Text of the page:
This is the seventh part of the .NET Internals Cookbook series. For your convenience you can find other parts in the table of contents in Part 0 – Table of contents

45. Should we always avoid boxing?

Boxing is expensive, it wraps value types into reference instances so we lose some performance. However, take this code:

The only difference between UnsafeParallel and SafeParallel is that the former stores the result in a T variable, the latter stores just an object.

Now, what happens if you use value types? Since they can be bigger than a reference, they do not need to be stored atomically. So if two threads try to write to result at the same time we may get the write tearing. Run the code to see that it is happening indeed — we get mixed content.

However, if we use SafeParallel, the value type is boxed so it is stored atomically (because only reference needs to be stored). Thanks to that we never get broken data.

46. What happens if first delegate method throws an exception?

It stops executing other callbacks, as shown here:

Output:

47. Does foreach require interface? What is a WellKnownMember?

No, as shown here:

foreach requires something with method GetEnumerator returning something with Current and bool MoveNext(). This is a duck typing. The same rule goes for await as shown here:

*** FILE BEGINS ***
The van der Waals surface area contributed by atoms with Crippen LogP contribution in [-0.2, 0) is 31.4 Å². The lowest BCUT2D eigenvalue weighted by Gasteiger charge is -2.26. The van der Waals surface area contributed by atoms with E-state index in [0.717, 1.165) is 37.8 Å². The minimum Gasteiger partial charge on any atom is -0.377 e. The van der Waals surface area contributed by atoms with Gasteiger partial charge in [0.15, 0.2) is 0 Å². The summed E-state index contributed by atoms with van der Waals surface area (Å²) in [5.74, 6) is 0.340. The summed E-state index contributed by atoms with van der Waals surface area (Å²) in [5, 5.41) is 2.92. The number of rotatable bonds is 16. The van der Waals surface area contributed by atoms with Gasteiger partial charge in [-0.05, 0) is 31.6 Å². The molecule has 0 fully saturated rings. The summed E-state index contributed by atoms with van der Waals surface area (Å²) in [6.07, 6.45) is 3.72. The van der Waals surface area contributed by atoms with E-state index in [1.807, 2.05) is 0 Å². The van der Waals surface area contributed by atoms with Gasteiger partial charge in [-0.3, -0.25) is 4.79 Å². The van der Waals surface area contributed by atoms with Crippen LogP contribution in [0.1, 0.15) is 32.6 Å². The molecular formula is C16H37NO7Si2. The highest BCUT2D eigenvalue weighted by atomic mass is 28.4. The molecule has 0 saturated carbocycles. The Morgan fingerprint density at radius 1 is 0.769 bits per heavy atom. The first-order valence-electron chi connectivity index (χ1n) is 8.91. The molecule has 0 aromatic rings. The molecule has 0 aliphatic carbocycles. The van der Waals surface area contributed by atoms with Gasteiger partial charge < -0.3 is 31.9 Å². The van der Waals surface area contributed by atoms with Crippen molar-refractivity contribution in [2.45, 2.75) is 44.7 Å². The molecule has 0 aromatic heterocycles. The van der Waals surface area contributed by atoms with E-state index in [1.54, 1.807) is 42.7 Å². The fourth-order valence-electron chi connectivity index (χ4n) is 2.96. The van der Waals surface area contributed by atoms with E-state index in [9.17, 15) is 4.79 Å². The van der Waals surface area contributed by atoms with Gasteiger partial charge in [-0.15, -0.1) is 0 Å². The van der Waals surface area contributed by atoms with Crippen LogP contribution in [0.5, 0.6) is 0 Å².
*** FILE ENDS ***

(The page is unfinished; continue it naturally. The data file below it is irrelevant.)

Actually, there are a lot of WellKnownMember which are used by the compiler.

48. How does LINQ query syntax work? How is it compiled?

They are compiled to normal Where, Select, Join and other methods. Try decompiling the following code:

You should get something similar to:

49. What is the difference between Select in IEnumerable and IQueryable?

This is Enumerable.Select:

This is Queryable.Select:

Apart from different interfaces, they accept lambda in different way. Enumerable gets normal lambda and executes it directly. Queryable takes expression which is just a lambda syntax tree. It is not executed at all, it is later translated to SQL query.

50. How to block access to private members via reflection?

You can use DisablePrivateReflectionAttribute on the assembly level.

You can also use ReflectionPermission.

51. Can you lock a value type?

No and yes (but still no). If you try this:

you will get:

So we cannot just lock it. But we know that lock uses monitors, so let’s try this:

It compiles but crashes, why? This is because we use boxing so we are not locking on the value but on the boxed object. We could store the reference as in here:

This works but now we risk locking on different boxed instance. So generally — don’t do that.